Get Off Your BUT! – by Chris Cade
First of all, I can’t lay claim to the brilliant pun in the subject line of this email. It’s the name of a book by Sean Stephenson (who was a truly amazing human being) which is all about eliminating excuses from our lives and choosing a path of success and happiness.
His story is actually quite amazing…
When he was born doctors predicted he wouldn’t survive past birth because of a rare bone disorder that stunted his growth and caused his bones to be extremely fragile. In fact, by the time he was 18 he had already broken over 200 bones.
Yes, two HUNDRED.
Despite these challenges and living an incredibly painful life, he made a choice early in life to stand for a positive empowering quality of life that has reached millions of people around the world, including Sir Richard Branson, President Clinton, and his Holiness the 14th Dalai Lama.
He appeared on everything from The Oprah Show to Youtube videos with millions of views. The Biography Channel did an hour feature on his life called, “Three Foot Giant.” And he was also married to a very powerful and inspiring woman who I met several years back when they had just begun dating. Unfortunately, this world lost a blessed soul when Sean transitioned in 2019.
Now, back to the subject line. A while back, I was exploring what it means to “Trust in God but tie your camel.”
The thing is, every time I’ve heard anybody say it, that struck me as odd. The reason is that our words are very powerful. The words we use are reflective of our unconscious choices (whether we like them or not).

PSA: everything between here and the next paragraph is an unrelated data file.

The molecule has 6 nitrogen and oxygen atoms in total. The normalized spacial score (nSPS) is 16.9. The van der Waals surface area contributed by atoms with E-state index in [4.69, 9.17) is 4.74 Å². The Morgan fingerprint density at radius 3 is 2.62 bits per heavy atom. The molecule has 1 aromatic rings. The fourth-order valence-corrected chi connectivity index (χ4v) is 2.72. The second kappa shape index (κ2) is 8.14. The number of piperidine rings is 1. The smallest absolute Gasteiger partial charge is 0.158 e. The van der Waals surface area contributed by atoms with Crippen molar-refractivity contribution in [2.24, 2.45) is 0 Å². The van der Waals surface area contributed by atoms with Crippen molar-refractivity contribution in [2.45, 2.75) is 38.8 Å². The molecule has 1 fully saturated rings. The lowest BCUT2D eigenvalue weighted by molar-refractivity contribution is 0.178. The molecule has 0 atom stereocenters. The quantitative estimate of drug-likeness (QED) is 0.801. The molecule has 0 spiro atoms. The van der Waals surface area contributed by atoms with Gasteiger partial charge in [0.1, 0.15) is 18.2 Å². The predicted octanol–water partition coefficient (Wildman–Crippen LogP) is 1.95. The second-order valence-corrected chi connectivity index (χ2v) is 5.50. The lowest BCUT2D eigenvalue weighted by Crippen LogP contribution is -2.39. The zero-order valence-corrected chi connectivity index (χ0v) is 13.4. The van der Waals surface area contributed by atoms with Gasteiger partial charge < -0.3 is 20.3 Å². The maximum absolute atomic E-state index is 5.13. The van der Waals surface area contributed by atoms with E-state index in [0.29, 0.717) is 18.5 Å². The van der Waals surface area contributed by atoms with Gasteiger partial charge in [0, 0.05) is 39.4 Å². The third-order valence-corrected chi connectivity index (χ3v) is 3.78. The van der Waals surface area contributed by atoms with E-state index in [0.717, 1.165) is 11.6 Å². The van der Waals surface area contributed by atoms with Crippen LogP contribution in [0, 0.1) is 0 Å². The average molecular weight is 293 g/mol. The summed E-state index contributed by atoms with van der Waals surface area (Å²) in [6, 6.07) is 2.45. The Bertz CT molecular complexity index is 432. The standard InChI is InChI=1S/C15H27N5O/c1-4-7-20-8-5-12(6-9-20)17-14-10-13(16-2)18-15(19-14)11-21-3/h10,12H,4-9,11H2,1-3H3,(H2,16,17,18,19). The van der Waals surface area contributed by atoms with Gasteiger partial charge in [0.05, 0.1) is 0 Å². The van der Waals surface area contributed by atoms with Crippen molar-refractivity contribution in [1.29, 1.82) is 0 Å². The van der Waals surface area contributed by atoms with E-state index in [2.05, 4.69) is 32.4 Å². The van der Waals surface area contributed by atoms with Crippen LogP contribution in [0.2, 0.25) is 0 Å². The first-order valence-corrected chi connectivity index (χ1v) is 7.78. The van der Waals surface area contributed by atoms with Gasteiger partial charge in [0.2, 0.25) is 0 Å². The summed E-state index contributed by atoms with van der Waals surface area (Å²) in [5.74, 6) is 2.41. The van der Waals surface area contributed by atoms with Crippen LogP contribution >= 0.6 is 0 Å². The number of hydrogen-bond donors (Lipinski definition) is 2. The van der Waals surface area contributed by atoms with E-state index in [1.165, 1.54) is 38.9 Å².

I always said it as “trust in God and tie your camel.”
That’s because when we use the word “but” we are actually *limiting* our opportunities to succeed and be happy in life.
“I love him, but hate it when he leaves the toilet seat up.”
“I love my job, but I wish I had more money.”
The examples can go on forever. Unconsciously, the word “but” creates a separation between the two things we’re talking about. This separation, this split, ultimately causes us some psychological stress internally (often unconscious).
In the examples above, it can show up as a frustration with the man, the toilet seat, the job, the money… or even all of them! It can lead us to unconsciously self-sabotage our efforts at success and happiness. Maybe not in huge ways, but at least in little ways.
We may not not even understand why we feel frustrated or “slightly agitated.” This is the nature of feeling separate from things. It causes disharmony. Un-peace. Discontent.
That’s why whenever possible, I use the word “and” to bridge things. For example:
“I love him AND look forward to connecting with him in ways that he understands why placing the toilet seat down is important to me.”
“I love my job AND am making empowering choices to create more financial abundance in my life.”
You’ll notice I didn’t just change the word “but” to “and” either. Simply using the word “and” literally orients my brain towards POSSIBILITY. Towards OPPORTUNITY.
Everything that follows “and” in those sentences orients towards positive empowered thinking.
“But” is a word that, by its very nature, is limiting. “But” actually orients our brains towards scarcity, limitation, and even fear.
“And” by its very nature is expanding and inclusive.
From now on, whenever you find yourself about to use the word “but” pause for a moment and ask yourself a simple question:
“What other words express my sentiments more positively?”
Chances are, you’ll be able to find an “and” in there somewhere.
I’m not saying to never use the word “but…”
I’m just suggesting that you use it when *necessary* and not as a default to justify thinking in limited or constricting ways.